Something I used to say all the time about self-publishing but which applies to writing and drawing, playing guitar and everything else: "If you really want to do it nothing and no one is going to stop you, if you don't really want to do it, nothing and no one is going to help you." I wanted to know how to play guitar but I wasn't interested enough to work at it so I never learned how to play guitar. I wanted to write and I was interested enough to apply myself relentlessly even when I was getting nothing but rejection slips, so eventually I became a writer.
Your context only SEEMS scary because you're aware of being undifferentiated, lumped in with everyone else, nothing special and no real idea of where your next meal is coming from (relatively speaking). But everything is POSSIBLE for someone your age (or someone in their twenties or thirties). People my age can beat you with our reputations, our status and our (relatively) larger bank accounts. But you can beat us with your stamina and determination. There are not a lot of guys in their fifties who are capable of pulling an "all nighter" on anything and they gradually lose place to those who are able to pull "all nighters". We also have more obligations. If you re-read my interview with Harvey Kurtzman in Following Cerebus #3—which I had done with when I was 18 back in 1974—I asked him if he would ever revive Trump magazine—he points at another distinction between a man in his fifties and someone who is in his teens:
Starting magazines is a rough business, and I'm very comfortable now. I'd like to start a magazine, but it would take a good kick in the rear end for me to want to want to go into that again. You've got to be able to sacrifice and sacrifice and sacrifice to start a magazine. Not that you necessarily have to sacrifice, but you have to be prepared to. I have yet to hear of a success story in the magazine field that didn't start with blood, sweat and tears. When you are relatively unencumbered as you are, and as I am not, it is a lot easier to start magazines. When the rent comes due and the baby needs new shoes, it becomes a lot more difficult.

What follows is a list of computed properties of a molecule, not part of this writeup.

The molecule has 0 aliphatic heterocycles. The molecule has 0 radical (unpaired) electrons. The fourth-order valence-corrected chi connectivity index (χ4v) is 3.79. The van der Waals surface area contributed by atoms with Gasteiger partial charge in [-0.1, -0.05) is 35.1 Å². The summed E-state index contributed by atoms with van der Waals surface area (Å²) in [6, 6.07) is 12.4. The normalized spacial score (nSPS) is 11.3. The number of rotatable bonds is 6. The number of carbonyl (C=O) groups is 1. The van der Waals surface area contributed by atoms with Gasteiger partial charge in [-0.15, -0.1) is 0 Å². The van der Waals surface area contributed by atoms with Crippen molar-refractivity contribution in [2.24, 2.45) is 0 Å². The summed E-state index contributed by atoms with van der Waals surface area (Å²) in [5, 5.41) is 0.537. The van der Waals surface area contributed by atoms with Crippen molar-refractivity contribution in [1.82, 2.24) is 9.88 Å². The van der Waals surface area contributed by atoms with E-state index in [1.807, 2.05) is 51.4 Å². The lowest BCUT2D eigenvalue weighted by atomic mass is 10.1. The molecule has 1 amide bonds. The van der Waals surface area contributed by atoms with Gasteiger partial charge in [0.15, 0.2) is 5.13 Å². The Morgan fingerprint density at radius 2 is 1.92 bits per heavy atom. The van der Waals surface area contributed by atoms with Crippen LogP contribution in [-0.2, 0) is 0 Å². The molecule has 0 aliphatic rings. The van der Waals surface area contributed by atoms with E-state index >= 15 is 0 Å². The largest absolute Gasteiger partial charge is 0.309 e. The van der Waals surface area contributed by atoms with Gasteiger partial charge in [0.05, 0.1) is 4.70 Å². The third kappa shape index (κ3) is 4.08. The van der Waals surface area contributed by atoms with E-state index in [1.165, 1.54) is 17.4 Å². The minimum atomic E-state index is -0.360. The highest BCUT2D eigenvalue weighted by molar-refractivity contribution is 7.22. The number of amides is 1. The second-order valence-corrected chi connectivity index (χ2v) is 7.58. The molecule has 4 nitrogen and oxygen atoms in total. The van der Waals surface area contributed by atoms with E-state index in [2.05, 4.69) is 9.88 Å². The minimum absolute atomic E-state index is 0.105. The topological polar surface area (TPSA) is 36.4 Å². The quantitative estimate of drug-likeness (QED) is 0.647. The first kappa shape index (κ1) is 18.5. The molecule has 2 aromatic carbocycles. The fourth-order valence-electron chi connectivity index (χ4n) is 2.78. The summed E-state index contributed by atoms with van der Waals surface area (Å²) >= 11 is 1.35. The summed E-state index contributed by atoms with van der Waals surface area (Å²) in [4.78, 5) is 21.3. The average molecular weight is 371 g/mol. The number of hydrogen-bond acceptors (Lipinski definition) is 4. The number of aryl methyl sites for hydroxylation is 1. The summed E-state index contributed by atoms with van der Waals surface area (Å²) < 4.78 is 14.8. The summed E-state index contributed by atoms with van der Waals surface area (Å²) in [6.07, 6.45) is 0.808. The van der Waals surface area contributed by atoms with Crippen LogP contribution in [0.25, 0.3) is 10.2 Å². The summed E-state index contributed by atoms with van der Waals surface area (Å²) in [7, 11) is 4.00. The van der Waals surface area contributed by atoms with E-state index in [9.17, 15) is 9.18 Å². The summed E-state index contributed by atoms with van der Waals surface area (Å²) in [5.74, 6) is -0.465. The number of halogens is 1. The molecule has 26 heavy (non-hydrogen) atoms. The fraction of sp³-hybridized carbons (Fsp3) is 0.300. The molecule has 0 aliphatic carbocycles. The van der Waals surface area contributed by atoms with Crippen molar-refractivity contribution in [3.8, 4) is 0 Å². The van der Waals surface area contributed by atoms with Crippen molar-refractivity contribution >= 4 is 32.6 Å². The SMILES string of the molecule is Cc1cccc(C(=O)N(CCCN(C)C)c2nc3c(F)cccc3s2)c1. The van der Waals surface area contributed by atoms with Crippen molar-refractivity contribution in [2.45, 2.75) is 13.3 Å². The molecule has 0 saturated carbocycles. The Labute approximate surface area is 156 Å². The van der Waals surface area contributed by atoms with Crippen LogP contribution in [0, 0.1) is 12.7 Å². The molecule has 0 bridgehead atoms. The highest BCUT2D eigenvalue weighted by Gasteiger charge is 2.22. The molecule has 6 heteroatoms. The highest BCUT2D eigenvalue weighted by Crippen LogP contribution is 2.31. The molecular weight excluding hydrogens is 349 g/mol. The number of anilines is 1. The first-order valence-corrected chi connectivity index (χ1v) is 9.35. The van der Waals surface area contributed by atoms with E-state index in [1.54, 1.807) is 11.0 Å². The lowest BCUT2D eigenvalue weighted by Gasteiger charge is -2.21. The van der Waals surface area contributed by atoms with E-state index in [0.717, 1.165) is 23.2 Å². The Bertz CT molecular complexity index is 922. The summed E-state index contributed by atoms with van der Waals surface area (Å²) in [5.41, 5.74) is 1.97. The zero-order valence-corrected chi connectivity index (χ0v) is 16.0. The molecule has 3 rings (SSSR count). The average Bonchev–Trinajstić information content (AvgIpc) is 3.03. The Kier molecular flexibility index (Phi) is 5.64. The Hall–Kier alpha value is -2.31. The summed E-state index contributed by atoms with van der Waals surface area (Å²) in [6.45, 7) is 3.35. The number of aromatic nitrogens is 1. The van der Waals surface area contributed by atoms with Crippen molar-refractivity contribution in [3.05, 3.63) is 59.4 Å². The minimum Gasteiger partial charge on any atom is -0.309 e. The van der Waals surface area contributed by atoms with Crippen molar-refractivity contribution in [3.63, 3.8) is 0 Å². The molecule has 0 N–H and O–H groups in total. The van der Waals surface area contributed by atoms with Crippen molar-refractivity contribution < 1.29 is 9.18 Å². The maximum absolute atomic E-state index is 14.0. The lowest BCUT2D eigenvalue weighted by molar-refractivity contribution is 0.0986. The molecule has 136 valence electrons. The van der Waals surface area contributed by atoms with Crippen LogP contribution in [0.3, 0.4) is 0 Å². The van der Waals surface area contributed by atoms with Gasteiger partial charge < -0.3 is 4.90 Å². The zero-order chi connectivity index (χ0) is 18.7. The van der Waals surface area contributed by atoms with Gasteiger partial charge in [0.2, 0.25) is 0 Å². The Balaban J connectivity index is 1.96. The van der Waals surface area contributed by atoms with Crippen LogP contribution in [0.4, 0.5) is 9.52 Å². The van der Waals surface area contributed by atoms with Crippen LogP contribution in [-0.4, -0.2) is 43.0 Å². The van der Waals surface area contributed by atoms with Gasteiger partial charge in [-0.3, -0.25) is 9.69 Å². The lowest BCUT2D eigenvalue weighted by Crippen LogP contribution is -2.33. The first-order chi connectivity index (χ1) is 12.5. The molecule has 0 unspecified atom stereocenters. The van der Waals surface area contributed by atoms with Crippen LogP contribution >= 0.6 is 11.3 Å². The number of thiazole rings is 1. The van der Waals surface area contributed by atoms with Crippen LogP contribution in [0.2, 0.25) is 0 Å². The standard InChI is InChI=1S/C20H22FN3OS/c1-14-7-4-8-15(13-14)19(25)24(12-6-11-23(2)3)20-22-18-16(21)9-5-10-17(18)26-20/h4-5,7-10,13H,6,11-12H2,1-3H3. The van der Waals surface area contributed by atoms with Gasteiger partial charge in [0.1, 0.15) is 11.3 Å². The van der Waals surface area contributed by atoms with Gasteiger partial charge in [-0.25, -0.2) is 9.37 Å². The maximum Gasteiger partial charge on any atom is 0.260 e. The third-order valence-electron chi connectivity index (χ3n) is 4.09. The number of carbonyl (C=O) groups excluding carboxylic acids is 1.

Those, I'm sure were not easy things for him to say and were probably all the more difficult because he was looking at someone who was completely uncomprehending both of what he was saying specifically and the concession that he was making from across the generation gap between us. If I had thought about what Kurtzman was saying it would have been just a stray response like: Me? What did I have to do with starting magazines? I was asking about Trump. See, that's the other side of the jealousy that you're experiencing. "I want to be a famous writer like you." Yeah, well, I'd like to have the stamina of a guy in his teens. You have the advantages you have and you need to make the best use of them you can.
I sincerely regret frittering a lot of my stamina away on cigarettes, booze, drugs, sex and relationships. But that's all I can do now is regret not recognizing that stamina is a limited commodity for each individual. By God's grace, you get to decide what you use it up on, but the bottom line is that you will use it up. Kurtzman, evidently, used his up on paying the rent and buying new shoes for the baby, I used mine up on various vices.
Choose wisely. There's my best advice.
And here's yer autographed funnybook, as requested.
There's more for YOU
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If you wish to contact Dave Sim, you can mail a letter (he does NOT receive emails) to:
Aardvark Vanaheim, Inc
P.O. Box 1674
Kitchener, Ontario, Canada N2G 4R2
Looking for a place to purchase Cerebus phonebooks? You can do so online through Win-Mill Productions -- producers of Following Cerebus. Convenient payment with PayPal:
Or, you can check out Mars Import:
Or ask your local retailer to order them for you through Diamond Comics distributors.